The Perfect Pendant:
A Guide to Pendant Lighting Shapes
Getting the right pendant for your space may not always be as simple as choosing your
favorite look. Explore these popular pendant lighting shapes to find your best fit.
Written by Nate Sverlow
Before you scrape up some hard-earned cash for that new pendant light, it’s a good idea to consider more than just aesthetic beauty. Like any healthy relationship, you need to look under the surface to find out what you’re really getting into. And with pendants, factors such as versatility, installation and special maintenance are not always obvious, and certainly not the same between different designs.
The following guide explores these factors for some of the most common pendant designs, helping you find the best fit for your living space in both form and function.
Drum pendants are some of the most recognizable pendants around, featuring a snare-drum silhouette that is typically capped at both ends. And, with a versatile form that can be used in setting ranging from traditional to contemporary and a wide variety of materials, their primary function is ambient lighting. This makes them ideal centerpieces and, perhaps, primary light sources for social settings such as kitchens, dining rooms and open living spaces. If it’s made from fabric, however, you should avoid installing it in your kitchen, as it is likely to become stained and worn from your day-to-day cooking activities.
Like the drum pendant, the bowl pendant looks exactly how it sounds…like a bowl. And, while its parabolic body is entirely distinct from the classic drum pendant shape, these two designs more or less perform the same function: providing soft, well-diffused ambient lighting. Again, kitchens, dining rooms and open living spaces are ideal locations for this piece, whether used as a primary or even secondary light source. However, it is important to note that this design will require special maintenance as its bowl shape often becomes a haven for dust as well as insects.
A globe pendant can bring a great deal of subtlety to your home décor, both in form and function. Though its design can differ in size and material, it is typically meant to produce soft ambient lighting for areas regularly hidden from primary light sources. If the pendant has an open bottom, it can also provide a decent amount of task lighting for countertops, kitchen islands and other areas of interest. It’s also important to keep in mind that many globe pendants are made of glass and are, thus, more likely to smudge. So, be sure to have that cloth and cleaner ready.
While not usually thought of as a primary light source, the cylinder pendant provides plenty of focused task lighting for highly trafficked surfaces such as counters, kitchen islands and even trendy bedroom nightstands. Their style potential is incredibly vast, ranging from a more traditional lantern aesthetic to a sleek, laser-etched chrome cylinder. Keep in mind that the opacity of the pendant’s material will greatly determine how often it needs cleaning, with clear glass needing the most attention and opaque, matte colors needing the least.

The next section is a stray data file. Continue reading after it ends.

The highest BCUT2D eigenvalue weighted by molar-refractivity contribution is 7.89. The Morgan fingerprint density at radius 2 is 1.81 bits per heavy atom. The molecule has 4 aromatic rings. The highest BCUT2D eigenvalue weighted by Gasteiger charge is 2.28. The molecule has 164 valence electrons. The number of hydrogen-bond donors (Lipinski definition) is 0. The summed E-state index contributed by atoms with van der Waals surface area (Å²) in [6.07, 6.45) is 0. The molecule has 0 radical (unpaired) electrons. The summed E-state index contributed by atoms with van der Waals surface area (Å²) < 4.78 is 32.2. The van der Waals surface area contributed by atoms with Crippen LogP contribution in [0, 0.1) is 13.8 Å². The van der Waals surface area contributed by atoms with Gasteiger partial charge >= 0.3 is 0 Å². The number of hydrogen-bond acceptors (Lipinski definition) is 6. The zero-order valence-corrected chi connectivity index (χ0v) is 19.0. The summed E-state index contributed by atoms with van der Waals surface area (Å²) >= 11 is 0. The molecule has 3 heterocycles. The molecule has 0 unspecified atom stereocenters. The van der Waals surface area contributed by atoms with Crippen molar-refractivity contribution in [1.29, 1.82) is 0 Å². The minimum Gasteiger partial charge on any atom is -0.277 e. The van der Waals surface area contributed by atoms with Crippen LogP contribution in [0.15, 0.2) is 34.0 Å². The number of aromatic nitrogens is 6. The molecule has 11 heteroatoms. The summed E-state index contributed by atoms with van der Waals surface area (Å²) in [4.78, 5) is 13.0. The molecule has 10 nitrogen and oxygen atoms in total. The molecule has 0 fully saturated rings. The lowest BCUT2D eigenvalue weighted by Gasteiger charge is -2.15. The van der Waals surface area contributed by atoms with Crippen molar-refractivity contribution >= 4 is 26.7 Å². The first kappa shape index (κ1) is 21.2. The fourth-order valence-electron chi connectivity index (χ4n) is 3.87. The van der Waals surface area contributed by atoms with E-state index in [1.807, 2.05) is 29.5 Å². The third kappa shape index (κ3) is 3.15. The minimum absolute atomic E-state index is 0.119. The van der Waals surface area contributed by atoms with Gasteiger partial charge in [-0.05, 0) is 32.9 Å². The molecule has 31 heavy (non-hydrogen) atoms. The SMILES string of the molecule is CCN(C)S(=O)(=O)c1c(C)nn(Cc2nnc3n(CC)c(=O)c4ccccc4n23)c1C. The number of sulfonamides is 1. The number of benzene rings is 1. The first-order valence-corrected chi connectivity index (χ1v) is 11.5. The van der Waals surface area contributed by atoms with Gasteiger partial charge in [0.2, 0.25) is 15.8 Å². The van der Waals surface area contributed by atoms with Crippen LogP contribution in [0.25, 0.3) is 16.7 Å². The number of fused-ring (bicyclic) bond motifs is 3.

Similar to the cylinder pendant, the dome pendant is designed to direct light downward over a surface or area of interest. By virtue of its open parabola shape, it provides greater coverage than the cylinder, but is much less focused on any one area. Depending on its scale and the size of the room, the dome pendant can be used as either a primary or secondary light source. Keep in mind, though, it does not offer much in the way of ambient light. So, if it is used as a primary light source, there will a lot more shadows than with a drum or bowl pendant.
The disc pendant is a product of modern technology, taking advantage of the minimal space required for integrated LED drivers to provide the most illumination with the most sleek, minimalist design possible. As a result, these pendants are highly versatile, perhaps the most versatile of all available pendant designs, offering dimmable LED lamping and, in many cases, adjustable heads to help position the light in the most efficient way possible. Though incredibly functional, they work best as secondary light sources, brightening a table or counter space rather than an entire room. Also, consider installing them in groups for a more balanced aesthetic.
The fluid, curvy teardrop pendant is perhaps the most aesthetically pleasing of common pendant designs, often featuring artisan glasswork and metalwork in its construction. Functionally speaking, this pendant greatly resembles the cylinder pendant, producing task and ambient light ideal for counters, tables and bedroom nightstands. As for cleaning, the same rules apply with respect to its material. Transparent glass pendants will need much more attention than an opaque pendant. While not typically used as a primary light source, these pendants tend to work well in clusters for greater coverage and a more complex visual display.
As you can see, choosing the right pendant is more of a process than a simple gut reaction. Contrary to popular belief, it is not as simple as finding the one that looks the best and puts out the most light. It involves asking a lot of well-informed questions regarding form, function and maintenance requirements. This way, you can be confident that your choice will be a good one, enabling your home décor to reach its full potential with lighting that is both stunning and appropriate.